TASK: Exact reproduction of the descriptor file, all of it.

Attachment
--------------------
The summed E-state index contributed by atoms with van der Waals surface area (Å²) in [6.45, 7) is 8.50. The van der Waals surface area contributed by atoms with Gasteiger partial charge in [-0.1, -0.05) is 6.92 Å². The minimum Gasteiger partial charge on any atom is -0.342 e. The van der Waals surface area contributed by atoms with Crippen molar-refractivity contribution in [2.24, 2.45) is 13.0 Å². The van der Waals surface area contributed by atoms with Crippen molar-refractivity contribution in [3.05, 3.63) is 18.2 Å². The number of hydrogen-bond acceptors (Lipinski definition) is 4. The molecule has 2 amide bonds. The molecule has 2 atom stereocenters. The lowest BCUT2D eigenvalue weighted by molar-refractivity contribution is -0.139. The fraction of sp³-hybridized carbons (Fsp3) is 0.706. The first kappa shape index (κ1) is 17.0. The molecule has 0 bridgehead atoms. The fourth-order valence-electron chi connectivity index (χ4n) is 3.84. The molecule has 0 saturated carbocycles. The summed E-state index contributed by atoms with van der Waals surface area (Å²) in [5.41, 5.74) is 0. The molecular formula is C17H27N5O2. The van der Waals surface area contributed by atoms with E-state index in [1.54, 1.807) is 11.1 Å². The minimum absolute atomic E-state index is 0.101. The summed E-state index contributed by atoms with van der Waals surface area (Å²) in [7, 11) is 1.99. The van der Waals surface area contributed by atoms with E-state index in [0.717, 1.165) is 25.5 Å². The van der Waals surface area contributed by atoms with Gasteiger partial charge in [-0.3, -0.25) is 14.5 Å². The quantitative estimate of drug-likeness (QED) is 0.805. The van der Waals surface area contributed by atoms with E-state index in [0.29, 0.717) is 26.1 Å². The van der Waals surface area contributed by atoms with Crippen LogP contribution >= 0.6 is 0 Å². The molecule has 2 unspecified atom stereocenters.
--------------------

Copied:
The summed E-state index contributed by atoms with van der Waals surface area (Å²) in [6.45, 7) is 8.50. The van der Waals surface area contributed by atoms with Gasteiger partial charge in [-0.1, -0.05) is 6.92 Å². The minimum Gasteiger partial charge on any atom is -0.342 e. The van der Waals surface area contributed by atoms with Crippen molar-refractivity contribution in [2.24, 2.45) is 13.0 Å². The van der Waals surface area contributed by atoms with Crippen molar-refractivity contribution in [3.05, 3.63) is 18.2 Å². The number of hydrogen-bond acceptors (Lipinski definition) is 4. The molecule has 2 amide bonds. The molecule has 2 atom stereocenters. The lowest BCUT2D eigenvalue weighted by molar-refractivity contribution is -0.139. The fraction of sp³-hybridized carbons (Fsp3) is 0.706. The first kappa shape index (κ1) is 17.0. The molecule has 0 bridgehead atoms. The fourth-order valence-electron chi connectivity index (χ4n) is 3.84. The molecule has 0 saturated carbocycles. The summed E-state index contributed by atoms with van der Waals surface area (Å²) in [5.41, 5.74) is 0. The molecular formula is C17H27N5O2. The van der Waals surface area contributed by atoms with E-state index in [1.54, 1.807) is 11.1 Å². The minimum absolute atomic E-state index is 0.101. The summed E-state index contributed by atoms with van der Waals surface area (Å²) in [7, 11) is 1.99. The van der Waals surface area contributed by atoms with E-state index in [0.717, 1.165) is 25.5 Å². The van der Waals surface area contributed by atoms with Gasteiger partial charge in [-0.3, -0.25) is 14.5 Å². The quantitative estimate of drug-likeness (QED) is 0.805. The van der Waals surface area contributed by atoms with E-state index in [0.29, 0.717) is 26.1 Å². The van der Waals surface area contributed by atoms with Crippen LogP contribution >= 0.6 is 0 Å². The molecule has 2 unspecified atom stereocenters.